I have been thinking a lot about theater and performance in advance of the Art of Python in April (that I am co-planning this year).
In an earlier post I mentioned that the Art of Python was Brechtian. Over the weekend I unpacked this a bit, when .I read Theater of the Oppressed by Augusto Boal.
Often, in conversation with friends, there is a discussion about how people end up in certain situations. Is the the external circumstances (Marxist), or individual character (sort of) (Hegel)? I have been unwittingly in the Hegel camp. I really did not have the words to articulate this in this way until I read Theater of the Oppressed.
I do believe there are certain external circumstances which are so dire that perhaps it is impossible to exercise any agency or freedom. However, that most people reading this blog probably do not live under those circumstances. And I also have believed in ability of the individual through various means, to transform themselves, and perhaps transform their situation, or perception of those situations…. and perceptions create reality.
Brechtian theater expresses narrative as a series of forces that constrain or force certain actions. Romantic theater expresses narrative as the individuals acting within certain constraints. What Boal seems to suggest is a narrative that, while existing within a constrained structure, creates dynamism through individuals acting with one another – infrastructure.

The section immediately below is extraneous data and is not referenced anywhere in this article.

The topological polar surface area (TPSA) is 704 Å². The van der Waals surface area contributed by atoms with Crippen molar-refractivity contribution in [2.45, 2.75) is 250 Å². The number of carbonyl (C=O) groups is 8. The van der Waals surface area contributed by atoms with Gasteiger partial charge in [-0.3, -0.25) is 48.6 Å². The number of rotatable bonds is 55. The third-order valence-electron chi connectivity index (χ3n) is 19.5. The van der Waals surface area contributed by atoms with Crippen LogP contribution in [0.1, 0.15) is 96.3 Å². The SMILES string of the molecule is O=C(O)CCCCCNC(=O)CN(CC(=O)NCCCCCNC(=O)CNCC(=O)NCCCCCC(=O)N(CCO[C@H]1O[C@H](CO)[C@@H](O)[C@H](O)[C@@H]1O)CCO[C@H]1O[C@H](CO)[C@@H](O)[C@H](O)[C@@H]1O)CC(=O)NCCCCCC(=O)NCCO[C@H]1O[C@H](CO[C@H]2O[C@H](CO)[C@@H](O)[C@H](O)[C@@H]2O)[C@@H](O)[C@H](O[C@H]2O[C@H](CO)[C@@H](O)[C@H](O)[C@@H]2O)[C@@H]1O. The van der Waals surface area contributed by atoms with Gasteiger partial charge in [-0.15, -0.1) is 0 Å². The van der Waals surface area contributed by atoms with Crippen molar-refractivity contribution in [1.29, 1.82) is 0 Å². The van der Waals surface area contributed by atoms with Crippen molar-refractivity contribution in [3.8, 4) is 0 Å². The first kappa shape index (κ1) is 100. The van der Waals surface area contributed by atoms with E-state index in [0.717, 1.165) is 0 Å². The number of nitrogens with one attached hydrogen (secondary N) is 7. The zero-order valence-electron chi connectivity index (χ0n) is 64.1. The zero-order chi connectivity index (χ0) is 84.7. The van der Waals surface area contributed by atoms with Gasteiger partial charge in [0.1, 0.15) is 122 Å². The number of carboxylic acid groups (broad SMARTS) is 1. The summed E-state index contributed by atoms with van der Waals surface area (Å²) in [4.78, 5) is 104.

There is the notion that the format of the theater has become stale and ridged. That it supports certain forms of narrative (bourgeois perhaps), and that this itself must be addressed in order to make theater vital (alive) again.
It is easy to think of these concepts in reference to something like the Art of Python.The art of python are performances that are structured by the social constraints of working in technology. How does working in technology force people to act in particular ways. From the performances last year, I do not think we had examples of a well made play, or an epic play with a hero and an Aristotelian story structure.
The emphasis was on expressing the drama inherent in this social constraints – the social constraints of technology. This year, we are going to incorporate some of the theater of the oppressed, and maybe rethink the structure of the performance itself. Already art of python was doing this by not being traditional theater. But this year we have a component where we involve members of the audience in contributing and creating their own works. This is a movement to replace the original aristocratic tendency of Aristotelian theater and return theater, art and performance to expression and reflection – to create a crises in technology work.